A sharp pain in the upper section of Aaron Thompson’s chest was the first sign that something wasn’t right. “It was extremely painful,” Thompson said. The pain didn’t seem to be coming from his heart, but he knew it was serious “because I couldn’t move.”
Local emergency medical service (EMS) transported Thompson from his Hillsborough home to Duke Regional Hospital. There, emergency room doctors quickly diagnosed Thompson with an aortic aneurysm. The bulge that develops in the body’s largest artery can be fatal if it ruptures, and Thompson’s was about to. He needed to be transported to Duke University Hospital immediately, where heart surgeons who specialize in repairing the aorta were prepping for his surgery.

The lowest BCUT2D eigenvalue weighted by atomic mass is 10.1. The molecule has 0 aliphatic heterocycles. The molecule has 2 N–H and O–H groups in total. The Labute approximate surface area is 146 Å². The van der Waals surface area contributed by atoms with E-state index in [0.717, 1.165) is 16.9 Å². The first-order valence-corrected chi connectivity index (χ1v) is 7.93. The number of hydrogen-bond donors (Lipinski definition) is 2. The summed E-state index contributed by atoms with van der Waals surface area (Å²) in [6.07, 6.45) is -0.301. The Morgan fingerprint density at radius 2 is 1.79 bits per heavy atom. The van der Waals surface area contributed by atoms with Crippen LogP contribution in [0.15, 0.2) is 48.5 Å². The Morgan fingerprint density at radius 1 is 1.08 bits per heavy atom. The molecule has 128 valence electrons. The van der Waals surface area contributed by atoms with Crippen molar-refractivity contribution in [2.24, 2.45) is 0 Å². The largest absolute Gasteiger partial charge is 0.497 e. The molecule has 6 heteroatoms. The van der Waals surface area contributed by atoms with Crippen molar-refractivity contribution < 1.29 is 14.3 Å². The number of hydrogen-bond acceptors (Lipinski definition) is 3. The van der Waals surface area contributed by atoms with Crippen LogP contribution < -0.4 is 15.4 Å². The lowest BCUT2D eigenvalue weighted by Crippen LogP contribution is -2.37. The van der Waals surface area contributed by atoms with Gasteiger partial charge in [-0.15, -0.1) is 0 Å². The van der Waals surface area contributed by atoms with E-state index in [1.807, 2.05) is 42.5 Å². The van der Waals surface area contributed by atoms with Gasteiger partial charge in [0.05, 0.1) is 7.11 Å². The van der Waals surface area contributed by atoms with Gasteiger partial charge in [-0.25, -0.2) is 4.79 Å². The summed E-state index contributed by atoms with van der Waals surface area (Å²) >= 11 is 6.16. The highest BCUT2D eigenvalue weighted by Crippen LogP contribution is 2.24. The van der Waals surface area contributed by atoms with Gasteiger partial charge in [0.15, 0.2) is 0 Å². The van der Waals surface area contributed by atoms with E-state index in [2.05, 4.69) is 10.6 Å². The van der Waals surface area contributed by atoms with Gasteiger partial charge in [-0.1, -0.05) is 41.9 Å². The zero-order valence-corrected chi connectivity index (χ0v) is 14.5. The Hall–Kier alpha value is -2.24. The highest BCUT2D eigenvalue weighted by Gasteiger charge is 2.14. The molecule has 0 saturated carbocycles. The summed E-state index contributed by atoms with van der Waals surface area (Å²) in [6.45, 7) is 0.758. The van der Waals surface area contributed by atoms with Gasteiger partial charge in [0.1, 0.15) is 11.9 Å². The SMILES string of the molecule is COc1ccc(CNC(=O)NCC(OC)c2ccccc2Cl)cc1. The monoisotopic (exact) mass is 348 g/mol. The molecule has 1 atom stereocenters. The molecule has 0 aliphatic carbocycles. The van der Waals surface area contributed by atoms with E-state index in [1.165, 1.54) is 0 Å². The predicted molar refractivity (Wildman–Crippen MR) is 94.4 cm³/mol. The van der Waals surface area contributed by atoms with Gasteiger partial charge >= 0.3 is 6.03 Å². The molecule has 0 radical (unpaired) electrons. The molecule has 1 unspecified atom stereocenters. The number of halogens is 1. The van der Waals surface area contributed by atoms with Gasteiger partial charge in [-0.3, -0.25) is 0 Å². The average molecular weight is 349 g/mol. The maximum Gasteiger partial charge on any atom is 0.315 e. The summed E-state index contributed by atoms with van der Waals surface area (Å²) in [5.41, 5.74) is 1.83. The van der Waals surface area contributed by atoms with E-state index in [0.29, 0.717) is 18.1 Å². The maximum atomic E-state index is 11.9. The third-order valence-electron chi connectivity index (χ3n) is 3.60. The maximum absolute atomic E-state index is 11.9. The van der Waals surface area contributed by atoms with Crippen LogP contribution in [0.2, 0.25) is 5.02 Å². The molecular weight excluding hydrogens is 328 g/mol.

“I was conscious and taking all this in,” recalled Thompson, now 54. “I was slowly starting to freak out. My anxiety was growing worse by the second. I’d never had anything like this happen to me.”
Thompson credits the staff of Duke’s critical care transport service, Duke Life Flight, for calming him down. “They were so jovial with me. They were monitoring me and I could hear the sirens coming from the truck, but my anxiety level dropped. I felt like I was in good hands.”